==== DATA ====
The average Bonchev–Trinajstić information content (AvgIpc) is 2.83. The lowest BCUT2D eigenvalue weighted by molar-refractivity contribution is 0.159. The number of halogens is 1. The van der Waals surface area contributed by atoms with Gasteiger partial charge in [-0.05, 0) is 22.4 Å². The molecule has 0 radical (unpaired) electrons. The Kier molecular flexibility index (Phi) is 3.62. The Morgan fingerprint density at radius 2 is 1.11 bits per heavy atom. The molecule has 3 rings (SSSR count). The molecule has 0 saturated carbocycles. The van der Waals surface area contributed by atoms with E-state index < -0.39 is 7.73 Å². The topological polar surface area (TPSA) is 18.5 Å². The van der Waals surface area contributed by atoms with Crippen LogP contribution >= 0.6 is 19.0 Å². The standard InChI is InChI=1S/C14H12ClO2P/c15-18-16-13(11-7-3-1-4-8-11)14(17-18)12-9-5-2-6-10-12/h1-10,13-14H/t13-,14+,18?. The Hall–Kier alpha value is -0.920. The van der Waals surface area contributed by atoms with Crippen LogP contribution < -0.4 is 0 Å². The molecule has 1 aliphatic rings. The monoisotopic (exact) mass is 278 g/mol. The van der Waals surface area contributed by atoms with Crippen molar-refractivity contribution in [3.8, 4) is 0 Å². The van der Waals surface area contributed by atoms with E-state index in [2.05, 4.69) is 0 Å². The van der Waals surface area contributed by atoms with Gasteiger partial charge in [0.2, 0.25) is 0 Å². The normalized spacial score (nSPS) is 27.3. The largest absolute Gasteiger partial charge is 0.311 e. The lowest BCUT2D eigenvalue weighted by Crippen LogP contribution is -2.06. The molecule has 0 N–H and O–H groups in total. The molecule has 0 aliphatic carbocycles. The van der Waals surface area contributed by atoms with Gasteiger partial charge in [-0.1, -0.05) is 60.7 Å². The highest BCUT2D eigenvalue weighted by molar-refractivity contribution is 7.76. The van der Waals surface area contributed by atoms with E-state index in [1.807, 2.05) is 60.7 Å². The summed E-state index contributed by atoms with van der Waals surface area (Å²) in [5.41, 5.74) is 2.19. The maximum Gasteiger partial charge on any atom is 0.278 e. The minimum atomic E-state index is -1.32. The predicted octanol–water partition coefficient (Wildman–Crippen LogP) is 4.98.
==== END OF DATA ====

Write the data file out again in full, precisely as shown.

The average Bonchev–Trinajstić information content (AvgIpc) is 2.83. The lowest BCUT2D eigenvalue weighted by molar-refractivity contribution is 0.159. The number of halogens is 1. The van der Waals surface area contributed by atoms with Gasteiger partial charge in [-0.05, 0) is 22.4 Å². The molecule has 0 radical (unpaired) electrons. The Kier molecular flexibility index (Phi) is 3.62. The Morgan fingerprint density at radius 2 is 1.11 bits per heavy atom. The molecule has 3 rings (SSSR count). The molecule has 0 saturated carbocycles. The van der Waals surface area contributed by atoms with E-state index < -0.39 is 7.73 Å². The topological polar surface area (TPSA) is 18.5 Å². The van der Waals surface area contributed by atoms with Crippen LogP contribution >= 0.6 is 19.0 Å². The standard InChI is InChI=1S/C14H12ClO2P/c15-18-16-13(11-7-3-1-4-8-11)14(17-18)12-9-5-2-6-10-12/h1-10,13-14H/t13-,14+,18?. The Hall–Kier alpha value is -0.920. The van der Waals surface area contributed by atoms with Crippen LogP contribution < -0.4 is 0 Å². The molecule has 1 aliphatic rings. The monoisotopic (exact) mass is 278 g/mol. The van der Waals surface area contributed by atoms with Crippen molar-refractivity contribution in [3.8, 4) is 0 Å². The van der Waals surface area contributed by atoms with E-state index in [2.05, 4.69) is 0 Å². The van der Waals surface area contributed by atoms with Gasteiger partial charge in [0.2, 0.25) is 0 Å². The normalized spacial score (nSPS) is 27.3. The largest absolute Gasteiger partial charge is 0.311 e. The lowest BCUT2D eigenvalue weighted by Crippen LogP contribution is -2.06. The molecule has 0 N–H and O–H groups in total. The molecule has 0 aliphatic carbocycles. The van der Waals surface area contributed by atoms with Gasteiger partial charge in [-0.1, -0.05) is 60.7 Å². The highest BCUT2D eigenvalue weighted by molar-refractivity contribution is 7.76. The van der Waals surface area contributed by atoms with E-state index in [1.807, 2.05) is 60.7 Å². The summed E-state index contributed by atoms with van der Waals surface area (Å²) in [5.41, 5.74) is 2.19. The maximum Gasteiger partial charge on any atom is 0.278 e. The minimum atomic E-state index is -1.32. The predicted octanol–water partition coefficient (Wildman–Crippen LogP) is 4.98.